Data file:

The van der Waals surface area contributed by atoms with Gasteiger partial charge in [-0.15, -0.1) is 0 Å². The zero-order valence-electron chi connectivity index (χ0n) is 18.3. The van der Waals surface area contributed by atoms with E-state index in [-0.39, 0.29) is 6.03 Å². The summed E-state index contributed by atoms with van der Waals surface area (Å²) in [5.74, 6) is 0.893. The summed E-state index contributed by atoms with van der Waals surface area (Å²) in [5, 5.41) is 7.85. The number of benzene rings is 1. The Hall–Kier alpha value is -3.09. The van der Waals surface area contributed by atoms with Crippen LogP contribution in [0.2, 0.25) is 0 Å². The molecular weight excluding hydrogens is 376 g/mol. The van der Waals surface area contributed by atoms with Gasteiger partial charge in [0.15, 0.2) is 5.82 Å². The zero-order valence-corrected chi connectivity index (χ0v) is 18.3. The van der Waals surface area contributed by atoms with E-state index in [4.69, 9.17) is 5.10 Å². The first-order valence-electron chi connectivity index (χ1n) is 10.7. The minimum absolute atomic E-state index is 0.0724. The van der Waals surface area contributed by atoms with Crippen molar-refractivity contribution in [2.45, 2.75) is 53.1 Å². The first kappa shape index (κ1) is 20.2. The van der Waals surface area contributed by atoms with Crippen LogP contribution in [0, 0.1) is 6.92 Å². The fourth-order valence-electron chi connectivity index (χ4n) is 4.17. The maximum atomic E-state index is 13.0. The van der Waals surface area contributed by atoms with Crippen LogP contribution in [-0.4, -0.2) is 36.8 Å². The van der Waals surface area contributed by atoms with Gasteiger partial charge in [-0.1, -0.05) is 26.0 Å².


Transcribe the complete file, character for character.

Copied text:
The van der Waals surface area contributed by atoms with Gasteiger partial charge in [-0.15, -0.1) is 0 Å². The zero-order valence-electron chi connectivity index (χ0n) is 18.3. The van der Waals surface area contributed by atoms with E-state index in [-0.39, 0.29) is 6.03 Å². The summed E-state index contributed by atoms with van der Waals surface area (Å²) in [5.74, 6) is 0.893. The summed E-state index contributed by atoms with van der Waals surface area (Å²) in [5, 5.41) is 7.85. The number of benzene rings is 1. The Hall–Kier alpha value is -3.09. The van der Waals surface area contributed by atoms with Crippen LogP contribution in [0.2, 0.25) is 0 Å². The molecular weight excluding hydrogens is 376 g/mol. The van der Waals surface area contributed by atoms with Gasteiger partial charge in [0.15, 0.2) is 5.82 Å². The zero-order valence-corrected chi connectivity index (χ0v) is 18.3. The van der Waals surface area contributed by atoms with E-state index in [4.69, 9.17) is 5.10 Å². The first-order valence-electron chi connectivity index (χ1n) is 10.7. The minimum absolute atomic E-state index is 0.0724. The van der Waals surface area contributed by atoms with Crippen molar-refractivity contribution in [2.45, 2.75) is 53.1 Å². The first kappa shape index (κ1) is 20.2. The van der Waals surface area contributed by atoms with Crippen LogP contribution in [0, 0.1) is 6.92 Å². The fourth-order valence-electron chi connectivity index (χ4n) is 4.17. The maximum atomic E-state index is 13.0. The van der Waals surface area contributed by atoms with Crippen LogP contribution in [-0.4, -0.2) is 36.8 Å². The van der Waals surface area contributed by atoms with Gasteiger partial charge in [-0.1, -0.05) is 26.0 Å².